“Two roads diverged in a wood, and I— I took the one less traveled by, And that has made all the difference.”
Robert Frost, The Road Not Taken
The Connemara Pony
While not exactly rare, Connemaras are certainly not one of the most common pony breeds in North America. They are Ireland’s native pony breed- heralding from the rocky, rugged west coast of Ireland- Connemara. Though previously, the Connemara pony’s origins were lost in the mists of time, new DNA methods are helping to clear those mists. There is no question the Irish Hobby had a huge influence, and was a definite precursor, to the Connemara Pony breed as we now have it. In fact, the Irish Hobby was the precursor to both the Connemara and the Irish Draught. It is also a very important piece of what became the American Running Horse, the precursor to the American Thoroughbred. A fabulously athletic horse with endurance, stamina, strength, and a good temperament, the Irish hobby’s genetics are found in many modern day sport breeds. The Connemara pony itself was required to be a versatile, tough, and rugged individual- the same pony often working on the farm, hunting across the rocky landscape, and driving the family to mass on Sunday, all the while raising a foal at foot to provide additional yearly income. Perhaps because of their constant closeness to their people, Connemaras have developed to form a strong and lasting bond with their chosen humans. Of course, they have the famed Irish “fifth leg” and are amazingly athletic. Size rarely seems to matter as they happily tackle the same tasks horses hands taller often to struggle to complete. There have been many Connemaras throughout the years who have amazed and thrilled audiences with their exuberance and desire to perform. Especially noteworthy is the Connemara/Thoroughbred cross of which there have been several stellar individuals competing at the top of their chosen disciplines. Is it any surprise that an incredible athlete would be pulled forth from the depths of the Irish Hobby ancestry on both sides?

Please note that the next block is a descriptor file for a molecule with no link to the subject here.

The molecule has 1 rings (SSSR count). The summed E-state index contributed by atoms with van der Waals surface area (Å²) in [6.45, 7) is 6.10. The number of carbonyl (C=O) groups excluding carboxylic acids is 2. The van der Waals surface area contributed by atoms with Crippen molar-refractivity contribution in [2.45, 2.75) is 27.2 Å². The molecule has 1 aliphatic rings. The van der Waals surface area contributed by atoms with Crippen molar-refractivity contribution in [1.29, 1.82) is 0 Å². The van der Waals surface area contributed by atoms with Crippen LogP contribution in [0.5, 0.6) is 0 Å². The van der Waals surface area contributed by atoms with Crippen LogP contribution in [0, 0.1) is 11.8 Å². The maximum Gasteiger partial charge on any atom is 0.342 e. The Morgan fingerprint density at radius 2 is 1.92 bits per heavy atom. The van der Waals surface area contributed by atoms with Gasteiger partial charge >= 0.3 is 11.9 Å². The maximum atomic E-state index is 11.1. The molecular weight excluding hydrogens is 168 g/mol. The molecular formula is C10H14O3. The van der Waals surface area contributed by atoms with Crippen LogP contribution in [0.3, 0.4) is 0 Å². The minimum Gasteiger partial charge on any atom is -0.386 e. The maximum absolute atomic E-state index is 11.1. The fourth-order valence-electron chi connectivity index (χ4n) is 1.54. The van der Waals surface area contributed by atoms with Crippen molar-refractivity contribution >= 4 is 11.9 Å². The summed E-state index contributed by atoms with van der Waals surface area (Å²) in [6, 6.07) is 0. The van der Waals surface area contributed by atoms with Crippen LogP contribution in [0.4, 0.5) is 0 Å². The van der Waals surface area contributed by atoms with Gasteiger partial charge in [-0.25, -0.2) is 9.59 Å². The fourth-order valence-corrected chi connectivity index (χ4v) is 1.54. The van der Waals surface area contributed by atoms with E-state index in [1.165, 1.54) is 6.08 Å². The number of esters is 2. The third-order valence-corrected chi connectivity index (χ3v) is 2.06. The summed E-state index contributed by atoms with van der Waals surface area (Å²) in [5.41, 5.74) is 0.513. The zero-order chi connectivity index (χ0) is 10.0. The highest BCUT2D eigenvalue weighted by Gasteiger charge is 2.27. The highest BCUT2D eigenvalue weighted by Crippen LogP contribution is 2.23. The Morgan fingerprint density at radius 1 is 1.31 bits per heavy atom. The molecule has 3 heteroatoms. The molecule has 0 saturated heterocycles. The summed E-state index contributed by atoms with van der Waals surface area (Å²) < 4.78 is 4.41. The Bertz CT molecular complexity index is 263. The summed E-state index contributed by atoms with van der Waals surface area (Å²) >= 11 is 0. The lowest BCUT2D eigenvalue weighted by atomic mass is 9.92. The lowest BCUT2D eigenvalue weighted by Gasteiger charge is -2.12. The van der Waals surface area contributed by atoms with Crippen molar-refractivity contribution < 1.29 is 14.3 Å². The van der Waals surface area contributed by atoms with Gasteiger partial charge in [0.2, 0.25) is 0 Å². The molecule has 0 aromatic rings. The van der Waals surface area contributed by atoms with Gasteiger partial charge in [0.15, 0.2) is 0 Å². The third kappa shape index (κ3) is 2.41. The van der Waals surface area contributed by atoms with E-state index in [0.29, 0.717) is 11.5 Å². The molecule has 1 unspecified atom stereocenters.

“…listen close to me- Anything can happen, child, anything can be.”
Shel Silverstein, Where the Sidewalk Ends
In a sea of giants, why choose the little guy?
Does size truly matter? Connemaras are smart, agile, and game. They want to get to the other side of the jump. They want to master that shoulder-in. They want to gallop the water complex. The best part of Connemara ponies is their innate curiosity and willingness to “go and do” with their humans. The same ponies who are shown in the 3’6″ jumpers one day, carry a kid around a 2’6″ halloween derby the next. The same pony stallion who covers a mare in the morning, gives a lesson to a junior that afternoon- a group lesson that includes two stallions, two mares, and a gelding or two. These ponies who are competitive in open competition turn around and hack bareback with halters and lead ropes around the show grounds each evening. They are simply fun. We’ve taken our ponies swimming in the Atlantic Ocean…and in our pond. We’ve galloped through flooded ditches…and jumped over them. At 18 years old, our broodmare, Wildwych Dreamtime, took a six month “break” from being a broodmare and turned her hand to being a jumper pony- she maxed out at 1.20m, was a rockstar at 1.10m- not bad for a not quite 14.1 hand life long broodmare who, yes, was in foal during those six months. Our ponies have been on TV sets and movie sets, at snoball stands, churches, picnics, large and small hunter jumper shows, Connemara shows, and Horse Trials across the south, attended clinics (dressage, eventing, hunter/jumper, and groundwork), participated in game days and moonlit trail rides, given all levels of group and private lessons, galloped cross country- both for fun and in competition, been decorated for costume classes or just for fun at home…the list goes on and on. Connemaras LOVE to do new and interesting things with their humans. The more you ask of them, the more they find to give. Below are some pictures of our ponies doing “all the things” and having a blast.
“If a man loses pace with his companions, perhaps it is because he hears a different drummer. Let him step to the music which he hears, however measured, or far away.”